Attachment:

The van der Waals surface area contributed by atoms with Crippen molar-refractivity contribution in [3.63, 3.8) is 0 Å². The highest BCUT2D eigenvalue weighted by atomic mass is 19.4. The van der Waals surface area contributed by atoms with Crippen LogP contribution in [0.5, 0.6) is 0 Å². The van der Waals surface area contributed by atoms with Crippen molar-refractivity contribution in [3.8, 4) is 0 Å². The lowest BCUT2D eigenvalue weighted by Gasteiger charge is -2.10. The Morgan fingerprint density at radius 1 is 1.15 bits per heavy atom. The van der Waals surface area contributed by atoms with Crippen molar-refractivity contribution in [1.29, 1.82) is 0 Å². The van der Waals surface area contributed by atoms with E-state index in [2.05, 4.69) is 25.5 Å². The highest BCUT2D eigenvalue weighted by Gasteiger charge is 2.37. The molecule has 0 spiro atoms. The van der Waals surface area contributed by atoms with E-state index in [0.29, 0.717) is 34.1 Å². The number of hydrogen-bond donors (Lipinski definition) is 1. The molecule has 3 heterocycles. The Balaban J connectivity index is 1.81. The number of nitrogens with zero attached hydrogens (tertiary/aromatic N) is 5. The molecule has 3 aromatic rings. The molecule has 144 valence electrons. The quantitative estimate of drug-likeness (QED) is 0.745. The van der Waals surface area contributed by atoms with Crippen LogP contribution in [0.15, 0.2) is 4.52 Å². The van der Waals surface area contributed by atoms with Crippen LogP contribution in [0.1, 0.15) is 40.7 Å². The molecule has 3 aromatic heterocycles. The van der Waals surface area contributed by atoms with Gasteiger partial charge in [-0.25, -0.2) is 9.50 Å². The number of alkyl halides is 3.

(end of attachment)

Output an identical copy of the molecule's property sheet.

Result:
The van der Waals surface area contributed by atoms with Crippen molar-refractivity contribution in [3.63, 3.8) is 0 Å². The highest BCUT2D eigenvalue weighted by atomic mass is 19.4. The van der Waals surface area contributed by atoms with Crippen LogP contribution in [0.5, 0.6) is 0 Å². The van der Waals surface area contributed by atoms with Crippen molar-refractivity contribution in [3.8, 4) is 0 Å². The lowest BCUT2D eigenvalue weighted by Gasteiger charge is -2.10. The Morgan fingerprint density at radius 1 is 1.15 bits per heavy atom. The van der Waals surface area contributed by atoms with Crippen molar-refractivity contribution in [1.29, 1.82) is 0 Å². The van der Waals surface area contributed by atoms with E-state index in [2.05, 4.69) is 25.5 Å². The highest BCUT2D eigenvalue weighted by Gasteiger charge is 2.37. The molecule has 0 spiro atoms. The van der Waals surface area contributed by atoms with E-state index in [0.29, 0.717) is 34.1 Å². The number of hydrogen-bond donors (Lipinski definition) is 1. The molecule has 3 heterocycles. The Balaban J connectivity index is 1.81. The number of nitrogens with zero attached hydrogens (tertiary/aromatic N) is 5. The molecule has 3 aromatic rings. The molecule has 144 valence electrons. The quantitative estimate of drug-likeness (QED) is 0.745. The van der Waals surface area contributed by atoms with Crippen LogP contribution in [0.15, 0.2) is 4.52 Å². The van der Waals surface area contributed by atoms with Crippen LogP contribution in [0.1, 0.15) is 40.7 Å². The molecule has 3 aromatic heterocycles. The van der Waals surface area contributed by atoms with Gasteiger partial charge in [-0.25, -0.2) is 9.50 Å². The number of alkyl halides is 3.